Tonight I got to play with it, though, and I was impressed.  I’m a beginning guitar player, and I won’t lie to you and say it’s just like playing a real guitar, any more than playing a one-and-a-half-octave toy synthesizer with mini keys is just like playing a piano.  But it is remarkably true to the experience of playing a lead guitar.  Right down to the audience reaction to your playing.  And to the point of finger fatigue and callouses.  I’ve played piano since I was eight, so I don’t exactly have problems with fancy fingering, but I haven’t been diligent about practicing lately, and it showed.  The third time through “Carry On Wayward Son” on the medium level, I could barely move my fingers.  My final score said I hit 73% of the notes, but it felt more like 37%.

Still, it was even more fun than I’d hoped.  After you get through each song, the game tells you “You Rocked.”

Oh, yeah.  I ROCKED!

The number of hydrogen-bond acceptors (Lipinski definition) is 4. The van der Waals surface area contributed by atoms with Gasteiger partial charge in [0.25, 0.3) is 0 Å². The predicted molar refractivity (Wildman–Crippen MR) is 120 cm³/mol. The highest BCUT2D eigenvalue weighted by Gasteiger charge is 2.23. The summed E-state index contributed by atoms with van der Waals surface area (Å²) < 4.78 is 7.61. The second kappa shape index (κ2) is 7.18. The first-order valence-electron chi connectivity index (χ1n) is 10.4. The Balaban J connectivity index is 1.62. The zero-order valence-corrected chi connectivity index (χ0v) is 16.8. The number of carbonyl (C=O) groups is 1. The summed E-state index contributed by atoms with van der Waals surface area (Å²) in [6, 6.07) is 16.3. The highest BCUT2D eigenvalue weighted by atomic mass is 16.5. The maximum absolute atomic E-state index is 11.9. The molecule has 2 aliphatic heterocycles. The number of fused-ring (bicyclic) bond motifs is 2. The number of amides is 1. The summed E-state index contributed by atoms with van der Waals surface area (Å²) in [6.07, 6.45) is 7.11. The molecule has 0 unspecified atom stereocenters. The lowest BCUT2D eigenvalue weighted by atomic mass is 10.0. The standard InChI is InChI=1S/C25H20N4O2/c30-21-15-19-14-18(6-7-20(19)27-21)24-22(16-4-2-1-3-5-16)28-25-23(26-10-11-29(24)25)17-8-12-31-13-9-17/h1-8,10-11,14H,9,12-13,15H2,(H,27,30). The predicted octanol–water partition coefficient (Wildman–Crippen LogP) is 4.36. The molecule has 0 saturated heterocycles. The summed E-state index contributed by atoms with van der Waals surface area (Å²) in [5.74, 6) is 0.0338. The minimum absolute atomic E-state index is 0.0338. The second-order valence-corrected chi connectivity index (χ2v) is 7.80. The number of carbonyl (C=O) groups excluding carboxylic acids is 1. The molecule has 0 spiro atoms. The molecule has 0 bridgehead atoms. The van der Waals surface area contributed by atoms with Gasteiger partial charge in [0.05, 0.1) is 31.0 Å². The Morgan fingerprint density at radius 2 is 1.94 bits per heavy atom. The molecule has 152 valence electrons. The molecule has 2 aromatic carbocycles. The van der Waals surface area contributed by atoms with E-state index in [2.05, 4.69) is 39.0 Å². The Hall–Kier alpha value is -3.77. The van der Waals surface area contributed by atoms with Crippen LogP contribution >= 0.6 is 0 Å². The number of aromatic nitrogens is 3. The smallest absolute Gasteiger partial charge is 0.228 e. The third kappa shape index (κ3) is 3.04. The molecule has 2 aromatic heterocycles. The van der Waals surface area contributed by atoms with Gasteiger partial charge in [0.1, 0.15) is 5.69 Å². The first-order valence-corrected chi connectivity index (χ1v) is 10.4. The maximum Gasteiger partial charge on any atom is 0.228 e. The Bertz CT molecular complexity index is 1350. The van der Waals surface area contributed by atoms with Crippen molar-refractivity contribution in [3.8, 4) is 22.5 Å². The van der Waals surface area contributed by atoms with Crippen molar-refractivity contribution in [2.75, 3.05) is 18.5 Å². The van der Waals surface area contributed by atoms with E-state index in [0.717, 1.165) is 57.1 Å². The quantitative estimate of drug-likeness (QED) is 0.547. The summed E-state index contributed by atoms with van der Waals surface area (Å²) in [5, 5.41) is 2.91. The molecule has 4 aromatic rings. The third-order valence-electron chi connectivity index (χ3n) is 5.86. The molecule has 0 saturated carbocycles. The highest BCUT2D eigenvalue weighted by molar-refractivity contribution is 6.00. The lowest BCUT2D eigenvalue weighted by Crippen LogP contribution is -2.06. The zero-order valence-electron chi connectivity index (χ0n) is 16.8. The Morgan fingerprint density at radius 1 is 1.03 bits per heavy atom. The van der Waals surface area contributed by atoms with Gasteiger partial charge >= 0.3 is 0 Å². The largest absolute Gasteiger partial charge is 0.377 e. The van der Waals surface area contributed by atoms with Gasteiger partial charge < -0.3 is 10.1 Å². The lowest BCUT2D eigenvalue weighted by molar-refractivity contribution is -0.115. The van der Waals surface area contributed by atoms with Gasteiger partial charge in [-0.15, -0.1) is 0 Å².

It’s Important You Don’t Stink

Posted: March 22, 2007 in Uncategorized
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I listen to Flight 26 on XM Radio at work, and I’ve been hearing this new band, 30 Seconds to Mars.  Apparently, according to their MySpace page, their current song is called “The Kill.”  I’m not entirely sure what the lyrics are, but I like the tune.  So, as I often trade new artist discoveries with my almost 16-year-old son, I had Robert bring up their site on his computer.

3 Skulls, in a “Trinity” pattern.

Pictures with band members soaked in blood.

Um.

Vampire cult band?  Color me confused.

Robert looked up after about 30 seconds and said, “There are people yelling at me.  What did I do?”

The whole incident reminded me of “Drive,” a sobriety song by Incubus a few years back.  Loved the song, especially the whole aspect of choosing  “water over wine.”  So I picked up the album.

Headbangers.

Ouch.

“Drive” was pretty much the only track I found listenable.

Which brings me to another headbanging group making the rounds recently.  Hinder.  They had this hit, “Lips of an Angel” a few months back.   You could tell by the raw, gravelly voice of the lead singer that he wasn’t used to singing ballads.  Or singing, for that matter.  Probably used to screaming.